The cost problem of MNOs can no longer be ignored – consumers have been demanding for ever greater capacity and speeds and expect a competitive pricing of their mobile plans. The following new trends originated during the pandemic, but are projected to remain in the post-COVID world:

  • ~40% increase in mobile data usage per capita.

  • Gap of data usage of urban/suburban and rural areas have closed up.

  • Peak hour usage has widened in both urban/suburban and rural areas. Off peak data usage has similarly experienced a significant increase.

  • Consumer demand for higher bandwidth due to usage of network in highly demanding services: HD, 4K video streaming and online gaming.

  • Increased dependence on mobile networks due to its various use cases in IoT and enterprises.

Figure 2: Illustration of changes in consumer behavioural patterns, pre- and post-COVID eras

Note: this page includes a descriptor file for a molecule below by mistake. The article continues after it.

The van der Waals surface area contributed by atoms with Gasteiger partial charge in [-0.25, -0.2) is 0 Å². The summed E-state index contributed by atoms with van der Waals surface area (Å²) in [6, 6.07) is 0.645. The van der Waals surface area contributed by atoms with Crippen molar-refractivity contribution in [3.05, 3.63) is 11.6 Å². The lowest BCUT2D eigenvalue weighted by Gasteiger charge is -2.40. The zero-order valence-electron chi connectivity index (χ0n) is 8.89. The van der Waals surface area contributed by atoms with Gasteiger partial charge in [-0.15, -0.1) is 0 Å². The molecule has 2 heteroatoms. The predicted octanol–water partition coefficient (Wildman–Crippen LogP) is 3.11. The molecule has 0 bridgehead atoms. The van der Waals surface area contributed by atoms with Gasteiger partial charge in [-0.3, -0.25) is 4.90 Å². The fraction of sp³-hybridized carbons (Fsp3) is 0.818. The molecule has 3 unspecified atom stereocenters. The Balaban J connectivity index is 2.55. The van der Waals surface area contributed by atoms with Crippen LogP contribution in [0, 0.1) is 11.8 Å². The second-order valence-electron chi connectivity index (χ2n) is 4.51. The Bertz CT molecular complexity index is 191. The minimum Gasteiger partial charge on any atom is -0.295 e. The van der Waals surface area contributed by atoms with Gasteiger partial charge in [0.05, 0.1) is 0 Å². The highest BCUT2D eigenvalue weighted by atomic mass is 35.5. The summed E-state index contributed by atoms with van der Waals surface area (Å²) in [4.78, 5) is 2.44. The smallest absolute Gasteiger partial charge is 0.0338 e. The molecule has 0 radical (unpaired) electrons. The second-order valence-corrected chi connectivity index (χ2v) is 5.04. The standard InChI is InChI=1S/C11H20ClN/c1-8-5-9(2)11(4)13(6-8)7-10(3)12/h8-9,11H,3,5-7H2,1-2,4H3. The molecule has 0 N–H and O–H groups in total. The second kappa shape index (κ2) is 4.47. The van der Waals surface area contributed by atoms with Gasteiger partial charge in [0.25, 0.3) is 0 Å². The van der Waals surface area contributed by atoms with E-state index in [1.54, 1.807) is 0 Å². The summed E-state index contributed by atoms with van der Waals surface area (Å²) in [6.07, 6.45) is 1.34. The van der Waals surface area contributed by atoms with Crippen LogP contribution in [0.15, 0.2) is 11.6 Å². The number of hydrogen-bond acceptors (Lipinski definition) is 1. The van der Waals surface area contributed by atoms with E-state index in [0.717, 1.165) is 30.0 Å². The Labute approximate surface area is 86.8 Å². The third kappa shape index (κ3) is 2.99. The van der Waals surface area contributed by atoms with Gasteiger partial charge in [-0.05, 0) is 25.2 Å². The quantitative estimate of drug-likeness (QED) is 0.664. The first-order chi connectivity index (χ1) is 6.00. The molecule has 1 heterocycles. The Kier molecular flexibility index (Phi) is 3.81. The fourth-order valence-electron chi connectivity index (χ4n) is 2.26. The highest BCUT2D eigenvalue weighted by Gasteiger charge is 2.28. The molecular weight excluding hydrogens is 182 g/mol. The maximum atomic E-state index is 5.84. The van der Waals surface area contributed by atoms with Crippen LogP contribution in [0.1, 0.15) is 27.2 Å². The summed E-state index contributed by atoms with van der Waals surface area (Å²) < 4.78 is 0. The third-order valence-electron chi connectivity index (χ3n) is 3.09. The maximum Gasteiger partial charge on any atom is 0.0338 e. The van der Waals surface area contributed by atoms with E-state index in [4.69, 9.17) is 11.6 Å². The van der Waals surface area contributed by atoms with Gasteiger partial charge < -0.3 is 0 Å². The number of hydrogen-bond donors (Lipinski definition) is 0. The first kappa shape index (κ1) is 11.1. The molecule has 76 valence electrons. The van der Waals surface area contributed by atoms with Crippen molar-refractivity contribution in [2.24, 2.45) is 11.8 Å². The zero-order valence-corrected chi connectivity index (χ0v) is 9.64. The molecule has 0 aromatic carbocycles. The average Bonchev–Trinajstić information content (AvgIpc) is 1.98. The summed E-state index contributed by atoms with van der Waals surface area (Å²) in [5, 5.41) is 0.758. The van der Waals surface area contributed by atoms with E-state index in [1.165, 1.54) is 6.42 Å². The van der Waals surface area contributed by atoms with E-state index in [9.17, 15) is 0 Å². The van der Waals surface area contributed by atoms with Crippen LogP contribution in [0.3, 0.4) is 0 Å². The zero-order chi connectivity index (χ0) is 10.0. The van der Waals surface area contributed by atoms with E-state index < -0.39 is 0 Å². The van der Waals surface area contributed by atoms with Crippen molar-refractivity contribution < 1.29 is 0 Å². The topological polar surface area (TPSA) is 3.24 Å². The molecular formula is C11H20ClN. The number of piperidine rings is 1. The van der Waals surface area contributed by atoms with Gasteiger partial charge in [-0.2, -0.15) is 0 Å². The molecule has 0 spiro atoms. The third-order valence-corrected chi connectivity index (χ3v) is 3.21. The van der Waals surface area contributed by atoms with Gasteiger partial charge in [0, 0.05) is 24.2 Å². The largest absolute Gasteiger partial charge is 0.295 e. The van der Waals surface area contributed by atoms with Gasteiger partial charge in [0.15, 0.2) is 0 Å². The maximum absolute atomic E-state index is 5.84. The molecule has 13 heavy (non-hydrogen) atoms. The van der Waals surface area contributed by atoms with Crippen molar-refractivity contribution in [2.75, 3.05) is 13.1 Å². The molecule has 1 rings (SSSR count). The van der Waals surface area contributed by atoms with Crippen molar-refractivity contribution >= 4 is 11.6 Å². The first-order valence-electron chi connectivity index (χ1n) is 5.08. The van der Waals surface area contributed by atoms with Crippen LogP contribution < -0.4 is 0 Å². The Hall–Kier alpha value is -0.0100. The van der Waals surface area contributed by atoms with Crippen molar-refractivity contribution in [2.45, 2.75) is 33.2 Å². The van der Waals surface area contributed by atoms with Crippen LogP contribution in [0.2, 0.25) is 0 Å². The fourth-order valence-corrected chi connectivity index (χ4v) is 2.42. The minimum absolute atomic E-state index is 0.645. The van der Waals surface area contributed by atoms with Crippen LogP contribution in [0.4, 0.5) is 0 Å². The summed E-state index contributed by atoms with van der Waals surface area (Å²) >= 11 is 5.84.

Figure 2: Illustration of changes in consumer behavioural patterns, pre- and post-COVID eras


Towercos could also be seen as a natural fit in advocating and providing OpenRAN services to MNO customers. It represents a natural step in the evolution of the towerco business model, from only managing the passive infrastructure to becoming an infraCo that also manages the active infrastructure. The RAN segment represents up to 80% of the total network cost, and as towercos gradually master the art of managing the cost of passive infrastructure of MNOs, the possibility of towercos evolving into infracos and managing the RAN as a Network-as-a-Service (NaaS) in the future is indeed a possibility. 


Key advantages of OpenRAN, compared to traditional RAN architectures:
  • Lowering barriers of entry for new and smaller scale vendors. This promotes innovation, competitiveness, and diversification of the supply chain. RAN is a complex component with multiple components within. The OpenRAN concept has interoperability capabilities with minimal configuration. Smaller vendors would also be able to focus and specialise in particular components and MNOs would be able to achieve the highest possible efficiency and flexibility to mix-and-match.